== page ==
# For a resonant half wave dipole, is the phase of the applied RF voltage at the feedpoint in phase with the current reflected from the ends?

For a resonant half wave dipole, the voltage and current of the standing waves on the antenna are 90 degrees out of phase with each other. At resonance, is the phase of the current reflected back from the ends of the antenna when it arrives back at the feed point the same as the phase of the voltage of the applied RF at the feed point ? And if so is this why there is no reactance seen in the impedance at the feed point at resonance ?

It seems no one anywhere in the world knows the answer to this question, so i have answered it myself. If you believe my answer is wrong please tell me why.

• Doesn't anyone know the answer to this question ? Commented Jun 8, 2021 at 12:12

the voltage and current of the standing waves on the antenna are 90 degrees out of phase with each other

What do you mean by "voltage" here? Voltage is just something measured in volts. Many things are measured in volts. Do you mean electric potential difference? If so, between what two points? Or do you mean electric potential? Or do you mean electric field strength, which is measured in volts per meter?

If you mean electric field strength, this is statement is (very nearly) true. The phase difference between the electric and magnetic field strength is conceptually similar to the phase angle in complex power, except we're talking the Poynting vector field rather than a scalar power.

If you took a resonant dipole that was transmitting, and by magic removed the feedline and shorted the feedpoint, you would find the dipole would "ring" like a bell. You would find the electric field strength and magnetic field strength would continue to oscillate for a while, the two being nearly 90 degrees out of phase. All resonant systems, like bells, pendulums, and flutes all have two kinds of energy 90 degrees apart like this, and what makes them resonant is the oscillation between the two forms of energy.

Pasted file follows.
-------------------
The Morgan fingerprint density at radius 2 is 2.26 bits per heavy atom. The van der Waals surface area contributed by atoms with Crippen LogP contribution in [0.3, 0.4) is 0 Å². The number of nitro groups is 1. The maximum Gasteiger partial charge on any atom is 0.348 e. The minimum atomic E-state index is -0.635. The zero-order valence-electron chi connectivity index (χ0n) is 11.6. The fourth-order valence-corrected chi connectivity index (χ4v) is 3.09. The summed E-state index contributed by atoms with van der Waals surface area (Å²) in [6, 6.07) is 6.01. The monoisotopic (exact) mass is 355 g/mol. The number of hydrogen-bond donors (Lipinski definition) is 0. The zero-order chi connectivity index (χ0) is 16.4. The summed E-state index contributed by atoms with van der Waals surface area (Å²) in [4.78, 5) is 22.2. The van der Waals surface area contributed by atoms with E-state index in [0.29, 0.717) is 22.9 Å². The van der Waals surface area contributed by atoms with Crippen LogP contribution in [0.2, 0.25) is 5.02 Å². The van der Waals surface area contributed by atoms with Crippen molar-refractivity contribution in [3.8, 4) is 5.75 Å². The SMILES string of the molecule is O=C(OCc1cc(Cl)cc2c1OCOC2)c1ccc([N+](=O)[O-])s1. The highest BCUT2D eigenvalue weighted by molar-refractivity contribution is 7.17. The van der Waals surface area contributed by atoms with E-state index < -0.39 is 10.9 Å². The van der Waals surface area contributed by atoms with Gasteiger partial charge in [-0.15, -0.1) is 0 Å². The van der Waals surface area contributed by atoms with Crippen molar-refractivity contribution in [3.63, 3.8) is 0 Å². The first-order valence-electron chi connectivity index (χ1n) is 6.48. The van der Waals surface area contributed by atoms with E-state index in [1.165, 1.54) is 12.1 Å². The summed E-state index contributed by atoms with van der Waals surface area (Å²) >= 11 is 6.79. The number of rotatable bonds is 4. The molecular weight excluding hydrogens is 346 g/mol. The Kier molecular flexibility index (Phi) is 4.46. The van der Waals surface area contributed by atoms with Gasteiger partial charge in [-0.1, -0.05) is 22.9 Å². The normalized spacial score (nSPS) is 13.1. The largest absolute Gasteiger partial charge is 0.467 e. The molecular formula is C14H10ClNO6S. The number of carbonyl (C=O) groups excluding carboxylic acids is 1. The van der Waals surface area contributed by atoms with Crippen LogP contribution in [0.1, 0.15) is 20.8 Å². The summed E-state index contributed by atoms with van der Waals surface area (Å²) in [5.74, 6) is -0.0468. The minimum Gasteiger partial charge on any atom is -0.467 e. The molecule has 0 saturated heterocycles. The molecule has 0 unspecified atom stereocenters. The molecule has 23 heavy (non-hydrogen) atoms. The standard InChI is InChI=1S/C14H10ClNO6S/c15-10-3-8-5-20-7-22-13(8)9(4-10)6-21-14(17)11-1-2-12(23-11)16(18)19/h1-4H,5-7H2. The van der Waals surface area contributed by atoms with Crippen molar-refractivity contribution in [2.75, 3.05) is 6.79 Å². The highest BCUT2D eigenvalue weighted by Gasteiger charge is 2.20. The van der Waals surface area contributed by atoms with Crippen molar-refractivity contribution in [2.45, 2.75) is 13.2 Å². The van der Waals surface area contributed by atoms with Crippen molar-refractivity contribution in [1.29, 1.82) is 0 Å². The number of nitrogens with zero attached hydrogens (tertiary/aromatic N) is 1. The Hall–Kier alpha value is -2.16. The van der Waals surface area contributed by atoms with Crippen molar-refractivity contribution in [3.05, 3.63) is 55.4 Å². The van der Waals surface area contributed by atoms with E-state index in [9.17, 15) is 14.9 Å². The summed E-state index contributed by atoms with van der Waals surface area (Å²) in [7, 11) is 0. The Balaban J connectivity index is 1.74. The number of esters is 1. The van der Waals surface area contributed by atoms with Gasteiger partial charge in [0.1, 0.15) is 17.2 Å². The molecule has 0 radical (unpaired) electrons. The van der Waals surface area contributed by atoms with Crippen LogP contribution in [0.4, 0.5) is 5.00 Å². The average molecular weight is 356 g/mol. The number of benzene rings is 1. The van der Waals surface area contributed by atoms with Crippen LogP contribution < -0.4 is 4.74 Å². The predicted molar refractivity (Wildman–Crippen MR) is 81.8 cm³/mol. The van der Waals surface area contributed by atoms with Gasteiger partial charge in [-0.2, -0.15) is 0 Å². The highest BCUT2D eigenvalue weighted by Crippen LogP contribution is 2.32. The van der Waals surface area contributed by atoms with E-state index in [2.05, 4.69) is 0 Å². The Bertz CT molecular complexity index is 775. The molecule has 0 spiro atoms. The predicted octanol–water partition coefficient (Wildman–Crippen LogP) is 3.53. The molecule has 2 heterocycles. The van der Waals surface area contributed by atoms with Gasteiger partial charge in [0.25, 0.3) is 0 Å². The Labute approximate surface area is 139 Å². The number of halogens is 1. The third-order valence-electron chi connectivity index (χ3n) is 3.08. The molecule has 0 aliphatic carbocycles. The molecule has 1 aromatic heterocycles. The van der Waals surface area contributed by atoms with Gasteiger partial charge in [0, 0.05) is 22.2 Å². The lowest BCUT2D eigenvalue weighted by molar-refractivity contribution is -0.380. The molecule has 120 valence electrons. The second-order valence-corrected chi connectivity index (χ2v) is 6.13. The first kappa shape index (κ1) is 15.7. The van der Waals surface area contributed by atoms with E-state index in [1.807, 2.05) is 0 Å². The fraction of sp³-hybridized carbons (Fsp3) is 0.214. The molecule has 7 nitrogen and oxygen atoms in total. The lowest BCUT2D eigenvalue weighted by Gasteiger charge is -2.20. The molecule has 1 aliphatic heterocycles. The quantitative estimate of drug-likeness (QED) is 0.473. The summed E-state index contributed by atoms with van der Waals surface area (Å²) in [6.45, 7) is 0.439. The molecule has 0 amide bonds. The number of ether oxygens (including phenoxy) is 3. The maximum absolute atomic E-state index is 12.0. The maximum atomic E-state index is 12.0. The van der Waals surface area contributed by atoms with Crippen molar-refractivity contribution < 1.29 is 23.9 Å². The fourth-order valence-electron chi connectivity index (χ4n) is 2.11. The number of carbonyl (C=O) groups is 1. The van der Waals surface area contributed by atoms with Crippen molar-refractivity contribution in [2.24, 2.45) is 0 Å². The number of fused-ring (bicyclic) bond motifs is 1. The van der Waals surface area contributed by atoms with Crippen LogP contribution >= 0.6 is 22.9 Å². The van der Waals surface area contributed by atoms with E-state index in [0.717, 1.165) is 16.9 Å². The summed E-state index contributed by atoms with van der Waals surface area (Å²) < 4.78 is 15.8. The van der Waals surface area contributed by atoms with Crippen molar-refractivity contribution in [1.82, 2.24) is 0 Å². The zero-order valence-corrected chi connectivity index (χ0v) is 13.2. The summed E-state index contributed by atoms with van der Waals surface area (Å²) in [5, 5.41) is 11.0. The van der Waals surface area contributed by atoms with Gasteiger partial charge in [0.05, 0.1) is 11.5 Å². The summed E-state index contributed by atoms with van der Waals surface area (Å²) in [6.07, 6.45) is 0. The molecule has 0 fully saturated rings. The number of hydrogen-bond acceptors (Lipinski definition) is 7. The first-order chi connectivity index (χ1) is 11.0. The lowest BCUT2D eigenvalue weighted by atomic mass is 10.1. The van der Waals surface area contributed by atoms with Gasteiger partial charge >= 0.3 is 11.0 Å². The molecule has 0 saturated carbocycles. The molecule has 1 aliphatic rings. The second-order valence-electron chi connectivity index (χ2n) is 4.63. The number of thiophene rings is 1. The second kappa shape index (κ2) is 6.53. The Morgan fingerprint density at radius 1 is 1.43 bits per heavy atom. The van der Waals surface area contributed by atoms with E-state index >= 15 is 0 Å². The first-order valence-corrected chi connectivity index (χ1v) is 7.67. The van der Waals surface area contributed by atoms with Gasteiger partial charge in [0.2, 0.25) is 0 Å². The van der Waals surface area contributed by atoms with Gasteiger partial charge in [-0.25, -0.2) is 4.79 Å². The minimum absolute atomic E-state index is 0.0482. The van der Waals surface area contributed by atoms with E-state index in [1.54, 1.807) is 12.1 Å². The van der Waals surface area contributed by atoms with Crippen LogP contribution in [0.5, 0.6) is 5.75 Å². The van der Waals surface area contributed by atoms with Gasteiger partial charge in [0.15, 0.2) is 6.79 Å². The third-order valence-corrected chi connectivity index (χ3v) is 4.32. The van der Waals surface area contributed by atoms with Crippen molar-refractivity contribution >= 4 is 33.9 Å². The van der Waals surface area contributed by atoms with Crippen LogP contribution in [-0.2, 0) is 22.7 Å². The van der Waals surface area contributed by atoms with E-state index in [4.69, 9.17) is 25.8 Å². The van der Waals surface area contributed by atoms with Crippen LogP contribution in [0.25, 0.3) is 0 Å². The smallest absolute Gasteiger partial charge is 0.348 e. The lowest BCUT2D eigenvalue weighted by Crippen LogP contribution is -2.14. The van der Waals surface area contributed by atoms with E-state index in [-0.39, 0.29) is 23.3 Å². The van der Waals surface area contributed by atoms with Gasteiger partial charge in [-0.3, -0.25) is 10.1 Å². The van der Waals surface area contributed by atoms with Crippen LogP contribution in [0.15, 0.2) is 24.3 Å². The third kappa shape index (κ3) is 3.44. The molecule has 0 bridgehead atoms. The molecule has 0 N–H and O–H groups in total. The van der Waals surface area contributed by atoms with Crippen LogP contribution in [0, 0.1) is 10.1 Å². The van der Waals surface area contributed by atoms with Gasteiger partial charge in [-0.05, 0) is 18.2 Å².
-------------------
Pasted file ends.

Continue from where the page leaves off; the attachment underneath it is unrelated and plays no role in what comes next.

How long the dipole "rings" is related to the Q factor. As the Q factor of the antenna approaches infinity, the phase difference approaches 90 degrees. Practical transmitting antennas have a sufficiently high Q that the phase difference is very nearly 90 degrees.

But if by voltage you mean electric potential difference, this statement is not true. Although the electric field strength (measured in volts per meter) may be out of phase with current, the two feed terminals are not very many meters apart, and so the electric potential difference between them due to the reactive power in the dipole is small.

Consider what happens if we took our "ringing" dipole and magically replaced the short across the feedpoint with a 50 ohm resistor. Remember, a feedline terminated in its characteristic impedance is indistinguishable from a resistor of the same value. By Ohm's law, we know the current through the resistor must be proportional to the electric potential difference across it. So we see an electric potential difference in phase with current.